I deleted my Facebook account about a year ago. The novelty of connecting with people I hadn’t seen or heard from in years had worn off. Posting status updates or pictures felt fickle, and I wanted to spend more time doing things like reading books or exercising.
Before I clicked on the “Are you sure you want to do this?” button for the fifth time, I asked a friend of my late father whether he thought my dad would have liked Facebook. “Absolutely not,” he said. “You’re father was a face-to-face kind of guy. He didn’t even like talking on the phone.”
I felt good about my decision but received a lot of flak from friends. I think some of them took it as a personal insult. “How could you do this, especially now that you live in China?” was a question I heard a lot.
I told them that I thought Facebook was creating a narcissistic society, where adults competed for attention like children. The Onion once called Facebook a high school yearbook that keeps updating after you graduate. I thought a more appropriate comparison was People magazine, which publishes pictures of celebrities attending exclusive parties, holding hands with a new significant other and pushing a newborn in a stroller – the same kinds of pictures that people often post on Facebook.
People magazine is popular because it gives readers a peek into the daily lives of famous people. By creating your own circle of friends on Facebook, you can have the same thing, only with ordinary people. Co-workers, exes, friends from high school, neighbors. The only thing standing between you and a window into their world is a harmless friend request. And best of all, unlike People magazine, it’s free!
I stayed off Facebook until about a month ago, when I began writing this blog. I created a new account because I wanted to promote it, and Facebook sharing is one of the easiest ways to reach a wide audience. At least half of the traffic generated by my blog comes from Facebook referrals. Without it, I would be speaking to a much emptier room.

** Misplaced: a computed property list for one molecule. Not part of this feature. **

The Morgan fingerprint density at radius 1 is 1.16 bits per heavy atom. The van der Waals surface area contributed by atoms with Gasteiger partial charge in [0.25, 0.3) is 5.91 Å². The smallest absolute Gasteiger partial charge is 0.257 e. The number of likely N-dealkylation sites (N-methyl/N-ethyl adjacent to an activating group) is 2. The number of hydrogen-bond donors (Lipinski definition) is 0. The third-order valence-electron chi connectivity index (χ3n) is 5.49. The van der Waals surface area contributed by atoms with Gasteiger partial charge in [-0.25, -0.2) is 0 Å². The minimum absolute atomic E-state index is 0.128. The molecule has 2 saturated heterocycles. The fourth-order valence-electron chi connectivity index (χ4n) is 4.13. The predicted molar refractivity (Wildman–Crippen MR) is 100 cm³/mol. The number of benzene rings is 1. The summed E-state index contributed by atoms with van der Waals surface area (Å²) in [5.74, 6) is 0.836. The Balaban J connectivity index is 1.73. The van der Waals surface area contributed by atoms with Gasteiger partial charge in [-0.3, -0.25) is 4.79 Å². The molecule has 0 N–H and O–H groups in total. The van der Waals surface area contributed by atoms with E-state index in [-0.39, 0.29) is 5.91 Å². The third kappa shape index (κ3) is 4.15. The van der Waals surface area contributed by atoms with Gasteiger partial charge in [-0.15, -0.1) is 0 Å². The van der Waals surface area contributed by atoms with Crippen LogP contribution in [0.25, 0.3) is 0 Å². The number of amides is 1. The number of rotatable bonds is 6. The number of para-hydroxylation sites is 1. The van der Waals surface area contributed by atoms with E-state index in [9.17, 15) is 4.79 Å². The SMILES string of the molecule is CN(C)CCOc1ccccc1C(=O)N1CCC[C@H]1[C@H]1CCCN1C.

After watching the revolutions in the Middle East unfold over the last year and reading stories of how social media played a key role in galvanizing action, I also realized my beliefs about the role of Facebook in society were shortsighted. Facebook CEO Mark Zuckerberg spoke about the purpose of social networks in a 2007 interview with Time magazine.
“I think there’s confusion around what the point of social networks is. A lot of different companies characterized as social networks have different goals — some serve the function of business networking, some are media portals,” Zuckerberg told Time. “What we’re trying to do is just make it really efficient for people to communicate, get information and share information.”
Although my on-and-off relationship with Facebook is back on again (I first had to purchase a VPN to access the website because it’s blocked in China), I still have concerns. I worry about children who use it, and the affect negative remarks could have on their lives. If someone calls you fat and ugly on the back of a school bus and no one else hears it, the insult dies in thin air. On Facebook, it can grow into a lengthy thread.
I wonder how kids being born today who have every significant moment – first birthday, first step, first school play – documented online by their parents will feel when they become adults. I wonder how long it will take until people realize that posting a picture of yourself flipping the bird to the camera after four shots might come back to haunt you later in life.
I wonder where you draw the line between balancing time between your electronic and physical selves, and at what point investing too much in the former compromises the latter.
I’m still trying to figure that out, occasionally biting the hand feeds me along the way.